Father Louth proceeds to consider Saint Basil’s understanding of tradition in which he distinguishes between kerygma (or proclamation) and dogma. While the former is preserved in written teaching, the latter is given to us “in secret”. Basil is clearly not referring to gnostic secret knowledge, and the examples that he gives are all liturgical practices such as the sign of the cross, prayer towards the East, the epiclesis at the Eucharist and so on. Louth comments: “The secret tradition is not a message, but a practice, and the significance of such practice. We come back to the fact that Christianity is not a body of doctrine that can be specified in advance, but a way of life and all that this implies.” (86)

Louth sees tradition as the tacit dimension of Christian life, and it is Saint Basil’s appeal to such a dimension that is his ultimate defence of the divinity of the Holy Spirit. The arguments that he uses in On the Holy Spirit revolve around the Christian experience of the life of grace. By being cleansed from the passions we become spiritual and like God, something that is only possible in the Spirit. It is in the light of the Spirit that we are enabled “to contemplate the Image of the Archetype, the Son of the Father.” (87) Yet it remains difficult to state anything objectively about the Spirit “for he is not what we perceive, but that in virtue of which we perceive anything at all.” (88) Ultimately, says Louth, “the tradition of the Church is the Spirit, that which is passed on from age to age in the bosom of the Church is the Spirit, making us sons in the Son, enabling us to call on the Father, and thus share in the communion of the Trinity.” (88)

Following Saint Basil, Louth highlights the centrality of liturgy in bringing us into contact with this tradition: 

Here we see the importance of liturgy for the realization, and continuity, of tradition, and thus why it is that when Basil appeals to a tradition that goes beyond Scripture, he appeals to the liturgy. For it is, most fundamentally, in the celebration of the liturgy, and especially in the celebration of the Eucharist, that we realize and celebrate the mystery of Christ, that we share in and come to know the Son’s offering himself to the Father in love and obedience. For the heart of the Christian faith is not simply something conceptual: it is a fact, or even better, an action – the action, the movement, of the Son sent into the world for our sakes to draw us back to the Father. … Liturgy is not something we ‘make up’, nor is it something that can be simply ‘understood’: it is something we participate in, not just as minds, but with all that we are – body and soul. (89)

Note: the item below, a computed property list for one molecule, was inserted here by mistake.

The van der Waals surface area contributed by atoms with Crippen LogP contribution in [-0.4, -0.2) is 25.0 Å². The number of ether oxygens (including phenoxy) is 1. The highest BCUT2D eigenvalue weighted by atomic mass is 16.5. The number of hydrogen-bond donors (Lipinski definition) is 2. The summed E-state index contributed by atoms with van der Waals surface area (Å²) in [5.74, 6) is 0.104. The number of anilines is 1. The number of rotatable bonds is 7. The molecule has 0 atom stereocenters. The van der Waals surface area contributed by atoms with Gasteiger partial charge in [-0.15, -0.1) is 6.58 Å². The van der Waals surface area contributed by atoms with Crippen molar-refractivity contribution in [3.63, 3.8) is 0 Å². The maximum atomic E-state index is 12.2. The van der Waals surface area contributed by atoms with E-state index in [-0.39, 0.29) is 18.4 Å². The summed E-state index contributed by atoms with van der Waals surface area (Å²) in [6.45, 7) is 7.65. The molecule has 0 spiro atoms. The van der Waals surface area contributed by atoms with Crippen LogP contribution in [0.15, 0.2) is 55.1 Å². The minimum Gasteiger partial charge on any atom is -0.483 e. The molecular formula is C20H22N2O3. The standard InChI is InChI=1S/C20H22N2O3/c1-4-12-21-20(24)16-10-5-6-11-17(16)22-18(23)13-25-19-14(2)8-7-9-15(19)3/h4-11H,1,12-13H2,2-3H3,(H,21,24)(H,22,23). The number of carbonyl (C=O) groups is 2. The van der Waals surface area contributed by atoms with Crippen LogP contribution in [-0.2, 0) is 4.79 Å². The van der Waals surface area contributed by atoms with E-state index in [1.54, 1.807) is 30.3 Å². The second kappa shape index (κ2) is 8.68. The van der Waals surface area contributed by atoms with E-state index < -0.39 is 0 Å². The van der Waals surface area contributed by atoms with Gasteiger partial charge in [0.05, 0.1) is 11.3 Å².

Andrew Louth, Discerning the Mystery. An Essay on the Nature of Theology, (Oxford: Clarendon, 1983).


I’m summarising Father Louth’s arguments in this chapter in some detail as I find this chapter to be crucially important – not that the other chapters are not important of course – and plan to do a separate post (or posts) highlighting the issues that it raises for me, once I have finished presenting the summaries in the next post.

One related thing though: while writing this I was reminded of the quote from Yves Congar below, which has stayed with me since reading him about twelve years ago, and which I’ve quoted on more than one occasion. I was surprised that Louth hadn’t quoted it as connects directly with what he’s arguing here, and then realised that it’s not from Tradition and Traditions (which Louth interacts with extensively) but from his shorter and less well known Tradition in the Life of the Church (London, Burns & Oates, 1964), p. 127:

The celebration of the Eucharist communicates the whole reality: the merest sign of the cross is an entire profession of faith in the Redemption.